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HA1011 Introduction to the History of European Art and Architecture 2

Module Organisers: Dr Philip McEvansoneya, Dr Peter Cherry, Dr Christine Casey, Dr Yvonne Scott, Dr Rachel Moss
Duration of the Module: Hilary Term
Contact Hours: 3 lectures and 1 seminar per week
Weighting: 10 ECTS

This module offers a survey of Western art and architecture from c.1520 to the present. It provides an introduction to the critical analysis of artworks, including painting, sculpture and building types. The module considers such matters as the iconography of major religious and mythological subjects, issues of style, the functions of works of art and architecture, as well as the range of technical methods employed by artists. Art works are considered in the context of influential factors such as historical period, geographic location, and the prevailing social, political and religious environments.


Assessment comprises course work and a summer examination. The summer examination consists of one 3-hour paper. Candidates are required to answer four questions, one of which is a compulsory photographic question which involves identifying and discussing selected works of art and architecture.

Learning Outcomes

On successful completion of this module, students should be able to:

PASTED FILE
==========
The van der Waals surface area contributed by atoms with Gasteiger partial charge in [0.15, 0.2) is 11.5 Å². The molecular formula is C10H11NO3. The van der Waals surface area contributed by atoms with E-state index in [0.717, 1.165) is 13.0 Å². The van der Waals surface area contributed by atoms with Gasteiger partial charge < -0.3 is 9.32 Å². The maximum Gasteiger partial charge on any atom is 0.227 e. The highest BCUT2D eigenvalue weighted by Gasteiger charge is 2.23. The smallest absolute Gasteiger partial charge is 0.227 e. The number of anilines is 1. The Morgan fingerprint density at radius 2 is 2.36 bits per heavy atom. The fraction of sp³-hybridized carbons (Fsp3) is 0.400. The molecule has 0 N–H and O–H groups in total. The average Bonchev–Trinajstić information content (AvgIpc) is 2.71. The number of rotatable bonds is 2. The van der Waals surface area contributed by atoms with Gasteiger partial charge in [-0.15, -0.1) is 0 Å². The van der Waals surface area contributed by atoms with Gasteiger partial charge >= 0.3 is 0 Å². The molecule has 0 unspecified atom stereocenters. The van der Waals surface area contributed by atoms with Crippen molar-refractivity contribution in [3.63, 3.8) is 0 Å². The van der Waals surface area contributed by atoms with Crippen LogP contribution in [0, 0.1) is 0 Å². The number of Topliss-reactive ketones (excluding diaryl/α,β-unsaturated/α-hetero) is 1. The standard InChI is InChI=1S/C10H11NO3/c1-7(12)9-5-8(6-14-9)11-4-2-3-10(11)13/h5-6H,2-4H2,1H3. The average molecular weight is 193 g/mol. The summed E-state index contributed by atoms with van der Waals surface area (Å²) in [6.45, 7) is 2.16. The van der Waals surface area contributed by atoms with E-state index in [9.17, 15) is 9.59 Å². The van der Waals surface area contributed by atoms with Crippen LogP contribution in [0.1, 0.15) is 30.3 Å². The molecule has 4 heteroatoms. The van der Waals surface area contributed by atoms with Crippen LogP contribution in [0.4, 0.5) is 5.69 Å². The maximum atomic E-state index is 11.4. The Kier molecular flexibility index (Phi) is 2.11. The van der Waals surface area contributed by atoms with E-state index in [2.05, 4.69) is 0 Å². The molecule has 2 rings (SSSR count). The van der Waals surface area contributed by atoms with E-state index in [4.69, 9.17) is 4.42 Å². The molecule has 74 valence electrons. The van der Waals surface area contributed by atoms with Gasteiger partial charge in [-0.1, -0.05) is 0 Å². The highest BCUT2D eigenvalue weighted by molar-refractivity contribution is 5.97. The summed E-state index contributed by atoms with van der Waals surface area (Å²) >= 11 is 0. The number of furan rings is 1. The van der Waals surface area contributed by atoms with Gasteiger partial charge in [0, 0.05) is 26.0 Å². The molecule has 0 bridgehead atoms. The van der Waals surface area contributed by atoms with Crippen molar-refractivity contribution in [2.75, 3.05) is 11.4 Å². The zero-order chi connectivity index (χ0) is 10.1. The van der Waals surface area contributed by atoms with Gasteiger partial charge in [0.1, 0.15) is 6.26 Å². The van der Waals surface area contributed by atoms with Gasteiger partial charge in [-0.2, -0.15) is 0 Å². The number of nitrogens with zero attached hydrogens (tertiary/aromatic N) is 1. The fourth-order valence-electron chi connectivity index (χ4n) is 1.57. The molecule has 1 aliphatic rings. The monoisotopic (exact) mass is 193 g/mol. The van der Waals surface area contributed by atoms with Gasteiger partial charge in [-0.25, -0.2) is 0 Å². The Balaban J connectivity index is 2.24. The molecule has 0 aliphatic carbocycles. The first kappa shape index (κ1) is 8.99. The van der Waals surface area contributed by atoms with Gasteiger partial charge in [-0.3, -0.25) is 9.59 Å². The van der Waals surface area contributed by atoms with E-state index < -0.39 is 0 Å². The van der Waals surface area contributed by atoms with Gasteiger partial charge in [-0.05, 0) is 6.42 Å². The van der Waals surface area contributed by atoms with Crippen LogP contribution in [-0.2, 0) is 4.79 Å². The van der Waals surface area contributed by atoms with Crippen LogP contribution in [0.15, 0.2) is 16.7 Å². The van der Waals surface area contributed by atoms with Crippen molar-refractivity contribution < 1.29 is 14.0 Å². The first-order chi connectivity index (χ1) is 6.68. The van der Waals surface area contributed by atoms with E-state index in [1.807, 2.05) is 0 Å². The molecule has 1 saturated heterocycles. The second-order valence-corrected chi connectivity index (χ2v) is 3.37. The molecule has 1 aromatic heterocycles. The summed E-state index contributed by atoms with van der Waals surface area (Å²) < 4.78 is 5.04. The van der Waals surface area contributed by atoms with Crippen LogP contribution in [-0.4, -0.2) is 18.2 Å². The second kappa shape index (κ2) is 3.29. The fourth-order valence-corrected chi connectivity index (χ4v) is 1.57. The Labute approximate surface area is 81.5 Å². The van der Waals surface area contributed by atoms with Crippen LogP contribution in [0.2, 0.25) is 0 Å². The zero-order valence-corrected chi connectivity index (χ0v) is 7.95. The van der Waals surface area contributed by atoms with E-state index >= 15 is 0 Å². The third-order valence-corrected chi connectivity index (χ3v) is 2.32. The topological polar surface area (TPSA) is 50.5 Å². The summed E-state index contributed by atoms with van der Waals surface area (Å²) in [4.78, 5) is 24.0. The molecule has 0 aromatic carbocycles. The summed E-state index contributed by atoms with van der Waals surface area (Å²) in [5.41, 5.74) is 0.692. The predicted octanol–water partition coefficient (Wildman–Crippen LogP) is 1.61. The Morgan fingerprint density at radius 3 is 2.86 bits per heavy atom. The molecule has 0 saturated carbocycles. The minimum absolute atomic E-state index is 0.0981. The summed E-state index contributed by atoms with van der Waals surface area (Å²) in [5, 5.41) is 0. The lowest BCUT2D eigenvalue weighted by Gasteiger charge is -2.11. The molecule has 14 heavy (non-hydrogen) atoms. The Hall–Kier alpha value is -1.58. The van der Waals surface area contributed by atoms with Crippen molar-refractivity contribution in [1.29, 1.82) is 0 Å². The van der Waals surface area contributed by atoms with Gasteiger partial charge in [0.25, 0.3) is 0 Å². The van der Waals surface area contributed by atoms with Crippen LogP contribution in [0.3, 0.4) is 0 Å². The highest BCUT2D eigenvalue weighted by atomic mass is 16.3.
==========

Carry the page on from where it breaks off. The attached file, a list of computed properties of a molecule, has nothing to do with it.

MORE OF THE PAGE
• outline the chronology and main evolutionary stages in European art and architecture between c.1520 and c.2000 AD
  • identify the major works of selected artists and architects during the period, their subject matter and key stylistic characteristics
  • discriminate between major building types and the design issues that arise in the different phases of European architecture
  • explain the typology and functions of visual art and imagery at key historical points over the period
  • employ correctly technical terminology relating to the practices of painting, sculpture, architecture and the graphic arts
  • comment informatively on illustrations, plans and elevations relating to buildings covered in the course
  • evaluate the materials, basic structural methods and processes of design and construction in selected examples of European architecture
  • draw on key scholarly texts relevant to the study of the period and to show a comprehension of such sources
  • search and retrieve information using appropriate methods, including use of the Library online catalogue, the location of written and visual sources, online databases and resources offered by public bodies and other third-level institutions
  • undertake informed and critical analysis of works art, and communicate their findings by means of written assignments and class presentations on works of art before their peers
  • demonstrate a familiarity with the public collections of art and key buildings in Dublin

Last updated 4 September 2014